Use device-independent event handlers

A device-independent handler is one that works with both the mouse and the keyboard, such as onclick (when used with a keyboard-focusable element), onfocus, onblur, onselect, onchange.

If using a device-dependent handler is unavoidable, use a combination of mouse- and keyboard-dependent event handlers:

  • Use OnKeypress with OnClick;
  • Use OnMousedown with OnKeydown;
  • Use OnMouseUP with OnKeyup;
  • Do not use OnDblclick as it does not have a keyboard equivalent.

Do not rely solely on client-side scripts

Use redundant server-side scripts as well as client side scripts (this is also a good idea for security reasons). Using server-side scripts negates the need for additional accessibility implementation.

Avoid using JavaScript links

Links should be provided by <a> elements, with an href attribute and link text, and only used if the URL changes. For interactions that happen on the same page, use a <button>.

Ensure appropriate ARIA roles are assigned if using custom interactive JavaScript elements

See DEV 8 - Accessible Rich Internet Applications for more guidance

Use aria-live regions to announce content that is changed or loaded in from JavaScript applications

For example, when using a page loading screen, or changing content displayed on screen by selecting an option on-screen.

See DEV 8.1 - Accessible Rich Internet Applications: Using ARIA for updates and messaging for further guidance

If "lazy loading" content, this should not be announced as it loads

While optimised load speeds are useful for all users, it is important to avoid using ARIA announcements as this will quickly become overwhelming.

If focus is given to an image that has not yet loaded, use a placeholder image with Alt text of "Loading image".

If using infinite scrolling, ensure all areas of the page are accessible by keyboard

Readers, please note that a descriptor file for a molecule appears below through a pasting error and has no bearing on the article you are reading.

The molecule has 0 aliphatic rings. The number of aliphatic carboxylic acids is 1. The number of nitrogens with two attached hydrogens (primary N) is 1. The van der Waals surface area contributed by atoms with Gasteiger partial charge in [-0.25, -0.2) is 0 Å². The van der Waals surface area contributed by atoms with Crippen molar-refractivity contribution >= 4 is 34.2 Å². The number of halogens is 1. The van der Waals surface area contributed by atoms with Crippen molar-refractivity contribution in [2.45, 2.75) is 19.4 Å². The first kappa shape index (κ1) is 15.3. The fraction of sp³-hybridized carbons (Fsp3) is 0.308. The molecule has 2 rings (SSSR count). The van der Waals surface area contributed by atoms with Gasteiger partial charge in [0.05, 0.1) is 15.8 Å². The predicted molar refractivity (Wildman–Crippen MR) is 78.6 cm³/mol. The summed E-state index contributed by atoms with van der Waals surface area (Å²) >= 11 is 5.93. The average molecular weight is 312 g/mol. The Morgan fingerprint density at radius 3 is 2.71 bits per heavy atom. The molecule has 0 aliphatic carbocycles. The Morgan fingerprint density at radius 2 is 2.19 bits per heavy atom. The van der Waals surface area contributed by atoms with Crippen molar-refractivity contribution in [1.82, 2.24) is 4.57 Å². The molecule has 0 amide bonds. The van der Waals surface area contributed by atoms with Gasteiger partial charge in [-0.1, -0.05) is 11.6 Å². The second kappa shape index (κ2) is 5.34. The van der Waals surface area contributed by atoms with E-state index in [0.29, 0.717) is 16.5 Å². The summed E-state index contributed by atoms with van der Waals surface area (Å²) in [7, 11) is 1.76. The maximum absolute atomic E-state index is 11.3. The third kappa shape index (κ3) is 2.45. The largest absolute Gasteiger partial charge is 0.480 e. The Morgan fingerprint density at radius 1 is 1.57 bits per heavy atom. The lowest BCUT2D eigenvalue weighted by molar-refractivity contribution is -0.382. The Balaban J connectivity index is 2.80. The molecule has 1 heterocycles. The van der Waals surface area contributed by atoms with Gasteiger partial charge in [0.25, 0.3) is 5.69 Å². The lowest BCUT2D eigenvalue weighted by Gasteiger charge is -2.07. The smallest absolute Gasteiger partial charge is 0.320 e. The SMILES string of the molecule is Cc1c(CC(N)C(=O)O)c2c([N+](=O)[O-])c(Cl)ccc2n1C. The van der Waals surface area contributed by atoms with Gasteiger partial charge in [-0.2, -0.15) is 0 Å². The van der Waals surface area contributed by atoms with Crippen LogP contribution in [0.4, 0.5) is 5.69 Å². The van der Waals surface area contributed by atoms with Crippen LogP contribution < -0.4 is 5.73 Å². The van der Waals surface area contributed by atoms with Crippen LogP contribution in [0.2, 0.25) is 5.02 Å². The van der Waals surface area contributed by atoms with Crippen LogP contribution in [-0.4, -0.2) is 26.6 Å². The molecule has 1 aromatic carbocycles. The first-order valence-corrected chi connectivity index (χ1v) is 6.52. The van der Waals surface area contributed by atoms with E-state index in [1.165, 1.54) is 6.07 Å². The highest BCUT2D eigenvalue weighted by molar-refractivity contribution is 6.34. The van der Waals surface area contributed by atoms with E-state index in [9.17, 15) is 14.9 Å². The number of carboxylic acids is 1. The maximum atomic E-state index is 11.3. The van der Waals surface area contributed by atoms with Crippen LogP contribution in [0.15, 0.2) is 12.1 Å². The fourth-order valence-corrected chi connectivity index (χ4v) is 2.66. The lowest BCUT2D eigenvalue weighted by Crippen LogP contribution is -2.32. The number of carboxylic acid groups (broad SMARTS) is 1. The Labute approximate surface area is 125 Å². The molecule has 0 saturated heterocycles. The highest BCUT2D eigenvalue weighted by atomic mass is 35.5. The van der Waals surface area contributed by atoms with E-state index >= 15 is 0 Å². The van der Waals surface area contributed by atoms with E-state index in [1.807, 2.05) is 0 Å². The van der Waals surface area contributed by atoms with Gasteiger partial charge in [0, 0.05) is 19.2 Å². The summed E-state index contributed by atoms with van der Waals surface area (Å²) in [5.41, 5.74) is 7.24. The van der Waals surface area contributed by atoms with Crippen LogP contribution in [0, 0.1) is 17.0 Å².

Because new content is continually loaded in through an infinite scroll, ensure there is either:

  • No content after the infinite scrolling section, or
  • An option to enable/disable infinite scrolling functionality at the users' request.
    • Provide a control that allows users to toggle infinite scroll on/off before they have to interact with any infinite scrolling content. Ideally, the control should be placed before the role=”feed” and can be made visible when it receives keyboard focus.
    • “Load more” or pagination links must appear once the infinite scroll is switched-off so that the user is able to request more content when they want to.

What about AJAX?

AJAX uses JavaScript to bind several technologies together to create web pages that can be updated 'on the fly' by exchanging small amounts of data with a server rather than requiring full page reloads.

Reliance on JavaScript is an accessibility issue in itself; a non-JavaScript dependent alternative (in fact equivalent) should be provided.

A major issue of AJAX use is the need to ensure that all users will be aware of when changes to the page contents occur. Possible solutions to this include providing visual and non-visual alerts, and potentially offering the option to turn these on and off.

In the end, careful development and testing of AJAX applications needs to occur in order to ensure usability and accessibility.

Examples of good and bad practice

Provide equivalent content in for users without JavaScript

Table 1 - How to and how not to code <noscript> equivalents

Do not…Do…


…script that displays a colour picker for a user to select from…



Sorry, your browser does not support JavaScript.



…script that displays a colour picker for a user to select from…



<p>Select a colour</p>


<li><a href="…">Red</a></li>

<li><a href="…">Blue</a></li>

<li><a href="…">Green</a></li>



<a onClick="…">Contact us</a><a href="…">Contact us</a>















Examples of bad practice


WCAG 2.1

  • 2.5.6 Concurrent Input Mechanisms (AAA)
  • 4.1.1 Parsing (A)
  • 4.1.2 Name, Role, Value (A)

EN 301 549 v 2.1.2

  • 4.1.1 Parsing
  • 4.1.2 Name, Role, Value

Further reading